When your car becomes your office, you open both your doors and yourself to the world.
After driving for Uber for more than a year now, Marc Tondre, 57, has driven more than his fair share of intoxicated college students, quarrelling couples and rude passengers, but he still manages to enjoy certain aspects of the job.
“I’ve met some pretty interesting people,” Tondre said. “It’s kind of interesting to see what people’s imaginations are.”
On some of Tondre’s more pleasurable rides, he has played chauffeur to art students designing their own furniture at the Rhode Island School of Design, writers, a Ph.D. candidate who develops toys to help children learn mathematics, tourists, or even just people looking to him for advice. Not all of his passengers want to talk with him during their ride, but for those who do, Tondre said he has been amazed with meeting and learning about new people.
Driving for Uber is not Tondre’s ideal choice of employment, but said providing for his family is a necessity with a wife and child at home. Tondre previously worked in sales for most of his life, where he made much more money before being let go.
“I think you reach a point in your life where people are unwilling to pay for your experience,” Tondre said. “They look at you as being overqualified, even if you’re willing to take a job for less money. They figure you’ll find something better and quit, so they won’t hire you. It’s a difficult time to be in the job market.”
Currently, Tondre also drives for a private limousine company – https://bostoncorporatecoach.com/locations/boston/, and only drives for Uber on slow days when he only has one job. Despite Rhode Island’s low fares and Uber’s 25 percent commission charge, Tondre said being able to drive people in jeans and a T-shirt is preferable to a suit and tie.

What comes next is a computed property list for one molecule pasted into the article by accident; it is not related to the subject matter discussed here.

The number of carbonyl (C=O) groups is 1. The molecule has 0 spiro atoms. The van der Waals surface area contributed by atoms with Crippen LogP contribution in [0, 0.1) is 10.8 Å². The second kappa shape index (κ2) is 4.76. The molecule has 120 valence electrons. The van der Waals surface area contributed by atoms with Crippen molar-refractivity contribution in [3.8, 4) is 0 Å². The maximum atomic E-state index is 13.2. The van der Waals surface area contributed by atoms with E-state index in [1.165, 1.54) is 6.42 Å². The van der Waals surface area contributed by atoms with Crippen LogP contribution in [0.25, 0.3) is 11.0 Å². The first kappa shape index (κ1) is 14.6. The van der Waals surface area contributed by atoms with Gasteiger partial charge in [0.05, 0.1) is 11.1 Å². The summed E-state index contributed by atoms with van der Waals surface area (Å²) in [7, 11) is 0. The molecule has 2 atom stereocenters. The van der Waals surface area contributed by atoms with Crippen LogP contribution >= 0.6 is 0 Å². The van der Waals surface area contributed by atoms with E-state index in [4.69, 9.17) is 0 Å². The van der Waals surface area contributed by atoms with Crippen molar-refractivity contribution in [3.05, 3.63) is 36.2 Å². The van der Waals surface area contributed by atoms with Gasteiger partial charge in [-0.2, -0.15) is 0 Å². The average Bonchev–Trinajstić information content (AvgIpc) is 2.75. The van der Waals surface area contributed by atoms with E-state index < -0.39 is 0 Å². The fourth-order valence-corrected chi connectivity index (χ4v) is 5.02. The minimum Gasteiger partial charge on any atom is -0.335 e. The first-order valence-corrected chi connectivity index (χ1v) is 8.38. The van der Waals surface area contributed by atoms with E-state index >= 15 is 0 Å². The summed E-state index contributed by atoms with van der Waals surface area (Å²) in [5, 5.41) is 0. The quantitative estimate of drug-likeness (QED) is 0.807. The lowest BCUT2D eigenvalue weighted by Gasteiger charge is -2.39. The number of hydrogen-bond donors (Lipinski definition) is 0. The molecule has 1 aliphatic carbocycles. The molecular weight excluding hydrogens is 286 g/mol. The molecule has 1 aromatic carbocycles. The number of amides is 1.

Most of his current customers with Uber are University of Rhode Island students, since the Kingston campus is so close to home for Tondre. Surprisingly, Tondre said he appreciates the young clientele. Still, the money is not great, but he needs it to get by.
“In this job, you don’t get a lot of tips,” Tondre said. “Uber told everyone early on that tips were built in, but it’s not. I look at it this way; if people want to give you a tip, they do, and if not, they won’t.”
Tondre said he still tries to go above and beyond the call of duty for all of his passengers, regardless of the sometimes bothersome tip situation. He will always help people bring in their luggage, come to the rescue of those in need of a ride during snowstorms, or return wallets and phones left behind by those too intoxicated to realize they were missing in the first place. He even brought a woman in labor to the hospital once, stopping to park his car and help her walk in.
The wonderful experiences behind the wheel do not always make up for Tondre’s fatigue and frustration when driving for Uber, however.
“At this point, I shouldn’t have to be driving people around and taking them wherever it is they want to go,” Tondre said.